I left Banat with the feeling that it is all still there, just as I knew it, content that everybody at home is doing well, my grandmothers are still in good health, and everything is as I used to know. On the other hand, it doesn’t seem to have more to discover for me, all as expected, nothing fresh and unexpected.
I still love my home region and would recommend people to visit it. When they are going to finish with renovating the streets and the square, it will be much better. As for restaurants, Tripadvisor should help. And if you haven’t been so used to how everything is around there, the risk of being bored dissipates as well. It’s a region full of history, and an inquisitive eye and mind would most certainly be happy to explore it.
(Foto 1: made by me. Fotos 2 and 3: Attila Vigh)
An old man, Vasile Belea, got lost on London tube while visiting his son. The poor man had been drifting God knows how and where before he had been found and reunited with his family. You can read all about the news here.
This is one of those stories which, when you read them, make you laugh and feel sorry at the same time. Well, if you’re British or any other nationality, the funny detail would most probably escape you. But for Romanians, the poor old man’s name is the reason. In Romanian, if you emphasize on the first syllable of Belea, it’s a family name, well known one. But if you place the accent on the second syllable, it becomes a completely different word, meaning trouble in a somewhat funny way, the kind of innocent trouble people sometimes get into. I can only but imagine people back in this man’s village or small town talking, when he goes back, a celebrity by now: “Old uncle Belea got himself into belea while in London”. And this sounds really funny.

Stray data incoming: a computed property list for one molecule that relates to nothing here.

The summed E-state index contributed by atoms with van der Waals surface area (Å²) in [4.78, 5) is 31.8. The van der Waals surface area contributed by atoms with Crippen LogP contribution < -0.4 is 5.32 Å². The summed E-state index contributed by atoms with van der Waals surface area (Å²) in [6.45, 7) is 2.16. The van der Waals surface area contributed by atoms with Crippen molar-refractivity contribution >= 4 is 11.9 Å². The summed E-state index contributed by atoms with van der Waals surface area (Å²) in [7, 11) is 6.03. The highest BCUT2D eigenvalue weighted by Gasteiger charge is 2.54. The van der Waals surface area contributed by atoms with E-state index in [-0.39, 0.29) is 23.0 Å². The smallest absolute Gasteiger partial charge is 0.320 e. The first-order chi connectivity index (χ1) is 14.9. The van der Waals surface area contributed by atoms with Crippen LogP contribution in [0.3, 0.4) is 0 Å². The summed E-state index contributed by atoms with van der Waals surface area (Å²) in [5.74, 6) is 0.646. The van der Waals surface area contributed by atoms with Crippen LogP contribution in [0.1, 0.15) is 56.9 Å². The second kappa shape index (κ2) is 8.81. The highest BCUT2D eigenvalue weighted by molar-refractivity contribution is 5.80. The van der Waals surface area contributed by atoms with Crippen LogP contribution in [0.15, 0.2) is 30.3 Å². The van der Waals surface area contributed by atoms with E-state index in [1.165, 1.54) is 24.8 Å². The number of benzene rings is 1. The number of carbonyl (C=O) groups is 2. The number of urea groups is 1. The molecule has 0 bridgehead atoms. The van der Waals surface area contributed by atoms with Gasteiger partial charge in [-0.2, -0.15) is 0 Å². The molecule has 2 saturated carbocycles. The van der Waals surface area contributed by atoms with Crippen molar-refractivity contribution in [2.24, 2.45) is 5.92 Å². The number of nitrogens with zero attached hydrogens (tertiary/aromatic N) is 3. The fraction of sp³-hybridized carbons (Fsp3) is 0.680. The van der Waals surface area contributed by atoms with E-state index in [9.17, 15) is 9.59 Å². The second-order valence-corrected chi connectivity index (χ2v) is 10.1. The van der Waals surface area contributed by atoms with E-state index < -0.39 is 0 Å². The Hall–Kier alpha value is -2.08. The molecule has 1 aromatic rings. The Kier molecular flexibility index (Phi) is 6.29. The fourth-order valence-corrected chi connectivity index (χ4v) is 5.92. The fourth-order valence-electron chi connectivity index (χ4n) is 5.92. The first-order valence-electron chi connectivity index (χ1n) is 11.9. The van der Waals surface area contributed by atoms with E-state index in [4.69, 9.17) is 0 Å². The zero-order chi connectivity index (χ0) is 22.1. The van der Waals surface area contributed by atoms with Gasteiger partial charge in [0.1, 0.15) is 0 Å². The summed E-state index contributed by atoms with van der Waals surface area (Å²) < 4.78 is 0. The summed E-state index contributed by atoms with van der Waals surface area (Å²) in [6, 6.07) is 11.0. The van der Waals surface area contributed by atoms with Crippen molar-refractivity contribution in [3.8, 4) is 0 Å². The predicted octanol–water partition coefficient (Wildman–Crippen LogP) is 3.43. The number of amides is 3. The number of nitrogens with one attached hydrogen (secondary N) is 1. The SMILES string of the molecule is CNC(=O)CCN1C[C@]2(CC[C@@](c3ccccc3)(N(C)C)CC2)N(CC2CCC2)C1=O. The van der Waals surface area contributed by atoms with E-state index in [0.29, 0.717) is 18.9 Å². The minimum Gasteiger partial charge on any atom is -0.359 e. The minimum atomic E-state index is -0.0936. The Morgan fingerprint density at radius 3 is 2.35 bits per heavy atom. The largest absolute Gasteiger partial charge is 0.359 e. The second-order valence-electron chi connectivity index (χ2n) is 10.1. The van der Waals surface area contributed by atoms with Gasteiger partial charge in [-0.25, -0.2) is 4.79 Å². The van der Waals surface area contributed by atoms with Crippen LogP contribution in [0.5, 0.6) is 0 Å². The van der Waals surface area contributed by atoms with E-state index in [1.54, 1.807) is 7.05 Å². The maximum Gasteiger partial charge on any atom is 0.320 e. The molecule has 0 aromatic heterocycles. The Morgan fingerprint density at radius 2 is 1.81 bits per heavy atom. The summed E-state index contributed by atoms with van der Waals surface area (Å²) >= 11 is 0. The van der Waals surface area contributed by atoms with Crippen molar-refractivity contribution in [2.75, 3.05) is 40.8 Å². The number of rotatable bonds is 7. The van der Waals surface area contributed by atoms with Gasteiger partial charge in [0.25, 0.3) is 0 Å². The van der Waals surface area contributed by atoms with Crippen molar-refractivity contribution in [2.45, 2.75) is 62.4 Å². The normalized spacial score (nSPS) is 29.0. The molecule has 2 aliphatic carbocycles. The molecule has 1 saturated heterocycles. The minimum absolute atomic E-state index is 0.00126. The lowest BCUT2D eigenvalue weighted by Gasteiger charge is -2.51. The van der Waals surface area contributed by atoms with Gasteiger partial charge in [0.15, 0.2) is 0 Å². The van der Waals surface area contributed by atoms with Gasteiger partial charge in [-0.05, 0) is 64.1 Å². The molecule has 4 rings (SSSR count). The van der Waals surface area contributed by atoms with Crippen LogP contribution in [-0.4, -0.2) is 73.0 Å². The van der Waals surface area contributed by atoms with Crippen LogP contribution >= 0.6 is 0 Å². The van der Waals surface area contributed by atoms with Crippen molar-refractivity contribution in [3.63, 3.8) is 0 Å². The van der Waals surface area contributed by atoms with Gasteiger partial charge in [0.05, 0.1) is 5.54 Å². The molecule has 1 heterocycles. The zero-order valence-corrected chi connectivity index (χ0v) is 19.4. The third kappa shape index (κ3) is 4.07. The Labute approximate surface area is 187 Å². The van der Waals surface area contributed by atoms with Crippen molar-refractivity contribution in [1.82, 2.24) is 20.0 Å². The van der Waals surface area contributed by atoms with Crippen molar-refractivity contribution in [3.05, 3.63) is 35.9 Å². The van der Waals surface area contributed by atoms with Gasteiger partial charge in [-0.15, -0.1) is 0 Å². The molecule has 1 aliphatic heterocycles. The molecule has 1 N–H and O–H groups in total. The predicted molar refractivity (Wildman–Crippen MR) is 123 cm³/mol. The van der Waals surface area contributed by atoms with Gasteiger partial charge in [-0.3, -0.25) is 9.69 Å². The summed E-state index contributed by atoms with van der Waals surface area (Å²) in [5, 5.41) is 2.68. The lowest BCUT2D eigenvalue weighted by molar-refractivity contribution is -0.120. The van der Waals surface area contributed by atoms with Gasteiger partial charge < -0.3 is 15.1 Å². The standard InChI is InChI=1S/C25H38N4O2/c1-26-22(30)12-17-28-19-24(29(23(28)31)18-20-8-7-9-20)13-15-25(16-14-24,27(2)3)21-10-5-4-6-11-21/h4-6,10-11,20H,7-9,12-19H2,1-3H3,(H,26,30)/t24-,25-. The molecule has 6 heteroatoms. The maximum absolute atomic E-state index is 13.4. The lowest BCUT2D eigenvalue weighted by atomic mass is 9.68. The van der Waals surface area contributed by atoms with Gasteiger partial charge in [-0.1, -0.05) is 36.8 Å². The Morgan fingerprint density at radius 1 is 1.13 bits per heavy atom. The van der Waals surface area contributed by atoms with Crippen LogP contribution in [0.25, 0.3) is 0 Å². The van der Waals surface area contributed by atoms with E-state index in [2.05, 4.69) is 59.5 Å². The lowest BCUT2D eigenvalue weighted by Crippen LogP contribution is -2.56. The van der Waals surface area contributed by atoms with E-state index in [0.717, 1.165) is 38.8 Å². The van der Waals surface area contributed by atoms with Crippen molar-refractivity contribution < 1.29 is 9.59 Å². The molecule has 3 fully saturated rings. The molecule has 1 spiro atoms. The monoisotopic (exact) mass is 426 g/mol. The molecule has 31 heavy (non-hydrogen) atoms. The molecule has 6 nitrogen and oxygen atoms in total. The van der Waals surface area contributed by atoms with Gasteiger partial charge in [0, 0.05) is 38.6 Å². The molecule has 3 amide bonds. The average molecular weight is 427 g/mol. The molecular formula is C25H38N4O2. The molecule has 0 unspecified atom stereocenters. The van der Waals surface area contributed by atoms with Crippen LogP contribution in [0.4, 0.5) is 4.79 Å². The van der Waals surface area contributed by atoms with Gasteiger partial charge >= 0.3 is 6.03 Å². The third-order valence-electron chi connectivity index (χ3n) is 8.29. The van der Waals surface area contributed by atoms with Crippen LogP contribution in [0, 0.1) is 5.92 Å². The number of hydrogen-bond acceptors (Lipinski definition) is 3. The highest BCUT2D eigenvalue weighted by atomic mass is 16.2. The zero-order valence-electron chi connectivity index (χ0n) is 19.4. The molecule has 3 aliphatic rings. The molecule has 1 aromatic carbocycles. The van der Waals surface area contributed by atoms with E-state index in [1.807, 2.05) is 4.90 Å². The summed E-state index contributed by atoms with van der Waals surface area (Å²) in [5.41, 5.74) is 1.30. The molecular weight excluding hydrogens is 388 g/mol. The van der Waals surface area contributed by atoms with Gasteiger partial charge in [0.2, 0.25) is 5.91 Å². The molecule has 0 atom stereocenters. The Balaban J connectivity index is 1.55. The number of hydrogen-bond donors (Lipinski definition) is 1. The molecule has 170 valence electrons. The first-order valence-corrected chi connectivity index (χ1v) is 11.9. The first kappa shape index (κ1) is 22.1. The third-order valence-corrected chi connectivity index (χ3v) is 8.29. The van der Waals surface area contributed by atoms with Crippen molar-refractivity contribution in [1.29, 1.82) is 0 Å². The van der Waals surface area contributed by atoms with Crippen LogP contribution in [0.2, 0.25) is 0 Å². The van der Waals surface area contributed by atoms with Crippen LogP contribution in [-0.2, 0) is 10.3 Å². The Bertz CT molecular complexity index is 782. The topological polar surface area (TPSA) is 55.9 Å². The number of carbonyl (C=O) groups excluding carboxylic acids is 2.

On the other hand though I can’t help but think of how terrified he must have been. Apparently people have been nice to him, but still. By looking at him and the way he is dressed I can tell that he seems to be a countryside man, who maybe lived and worked his whole life as a farmer, tending to the vegetable garden, the poultry and probably a pig in his own backyard. He wears a typical lamb fleece hat and a typical vest called cojoc, which you wouldn’t really see elderly in the city to wear, unless they are just retired there with their family, after a lifelong spent in a village.
Then I wonder how he lived for three days while he was lost and completely cut out from his family. Did he sleep in a park? Did anybody feel sorry for him and gave him some food? How did he feel being lost in such a crazy busy city like London?